DALLAS - The Securities and Exchange Commission has subpoenaed five current members and one former member of the Oklahoma Turnpike Authority to give depositions this month about agency bond issues and underwriter selection during the past five years, officials said on Friday.

The request for depositions appears to be part of an ongoing SEC investigation into potential securities laws violations that was started last fall when the agency's enforcement division asked for documents on turnpike and school cash management program bond issues.

"I think this is a continuation and expansion of what they were doing before," said Gilbert Gibson, a Lawton, Okla., bank executive and secretary-treasurer of the Oklahoma Turnpike Authority. "It appears they want to ask us about the selection of underwriters."

Gibson said he received a subpoena and a letter dated April 18 from Lauren Albrecht, a senior counsel in the SEC's division of enforcement, requesting documents on subjects such as the criteria for evaluating bond issue participants and the procedure for engaging underwriters and senior managers.

The SEC asked for documents and information on bonds sold from Jan. 1, 1989, to the present, an expansion of its request last fall for materials on a 1992 Oklahoma Turnpike Authority issue in 1992.

The issues are:

* A $608 million refinancing in 1992. Merrill Lynch & Co. and Stifel, Nicolaus & Co. served as lead underwriters.

* A $558 million refunding issue in 1989 with Dean Witter Reynolds as senior manager and Stifel as one of three co-senior managers.

* A $50 million issue in 1992, with Stifel as the senior manager.

Members who served on the board when those bonds were issued were subpoenaed to make the depositions, which were initially scheduled this week and now are being rescheduled to later this month in Oklahoma City after documents are gathered, officials said.

In addition to Gibson, other current turnpike authority members who received subpoenas are: James Orbison, chairman and Tulsa attorney; Jim Scott, an Oklahoma City businessman; and Sam Scott, a nursing home owner-operator in Muskogee. Also subpoenaed was John Kilpatrick of Oklahoma City, a former board member who left in 1992.

Mick LaFevers, vice chairman and a Poteau, Okla., businessman, said he has been called to testify, but is still awaiting the subpoena, which he was told will arrive this week after going to an incorrect address.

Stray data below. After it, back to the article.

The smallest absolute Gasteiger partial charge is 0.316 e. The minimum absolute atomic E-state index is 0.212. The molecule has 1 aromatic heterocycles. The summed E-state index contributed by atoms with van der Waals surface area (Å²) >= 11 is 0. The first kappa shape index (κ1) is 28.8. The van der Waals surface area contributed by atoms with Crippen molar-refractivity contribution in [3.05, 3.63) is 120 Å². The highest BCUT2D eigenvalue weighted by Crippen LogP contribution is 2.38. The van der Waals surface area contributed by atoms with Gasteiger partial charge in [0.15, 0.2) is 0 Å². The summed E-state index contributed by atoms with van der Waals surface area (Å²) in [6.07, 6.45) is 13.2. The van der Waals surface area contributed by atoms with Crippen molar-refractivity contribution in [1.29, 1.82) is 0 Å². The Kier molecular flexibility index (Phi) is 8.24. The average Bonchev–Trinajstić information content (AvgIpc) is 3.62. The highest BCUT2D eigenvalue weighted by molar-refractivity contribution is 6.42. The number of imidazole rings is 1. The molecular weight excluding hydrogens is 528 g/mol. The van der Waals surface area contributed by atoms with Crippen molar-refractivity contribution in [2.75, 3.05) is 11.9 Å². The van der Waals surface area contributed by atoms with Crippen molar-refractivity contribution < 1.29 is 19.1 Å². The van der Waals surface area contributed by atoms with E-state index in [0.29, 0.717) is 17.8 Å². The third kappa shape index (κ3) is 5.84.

"We fully intend to cooperate with anything the SEC wants," LaFevers said. "We have nothing to hide. We feel good about our process."

He said Oklahoma has one of the strictest procedures for selection of underwriters because the deals must be approved by the state's bond oversight commissions.

LaFevers said he believes the investigation into Oklahoma stemmed from the controversy over a New Jersey Turnpike Authority deal, in which the bond industry allegedly used its influence to get negotiated deals.

However, others have said that Oklahoma has its share of influence peddling. In February, state Sen. David Herbert asked the SEC to expand its investigation into bond issues in the state and examine the role of the investment industry. At that time, he said several firms got most of the state business.

Investment banking firms that were lead underwriters for the Oklahoma Turnpike Authority during the past five years gave few comments.

Merrill Lynch spokesman Jim Wiggins said, "We were selected as underwriters based on our presentation and our abilities."

Wiggins said he could not speak for the SEC on what has prompted the investigation.

A Stifel spokesman could not be reached for comment. Dean Witter Reynolds executives referred calls to an official, who in turn could not be reached for comment.

Last fall, the SEC wrote a letter to the Oklahoma Executive Bond Oversight Commission requesting documents for the 1992 turnpike refinancing as well as three, two-part bond issues for Oklahoma school cash management programs from 1990 to 1992. St. Louis-based Stifel, which is the top underwriter in Oklahoma, was one of the senior underwriters or the lead underwriter on all the issues.

SEC spokesman Michael Jones said he would not confirm or deny the investigation as a matter of agency policy.

Oklahoma turnpike officials and the state bond adviser said they have complied with all SEC requests for documents in the past.

"We have turned over everything from our office. We were contacted in November," Oklahoma Turnpike Authority spokeswoman Mary Kay Audd said last week. "Now they are going to the individual members to interview them."

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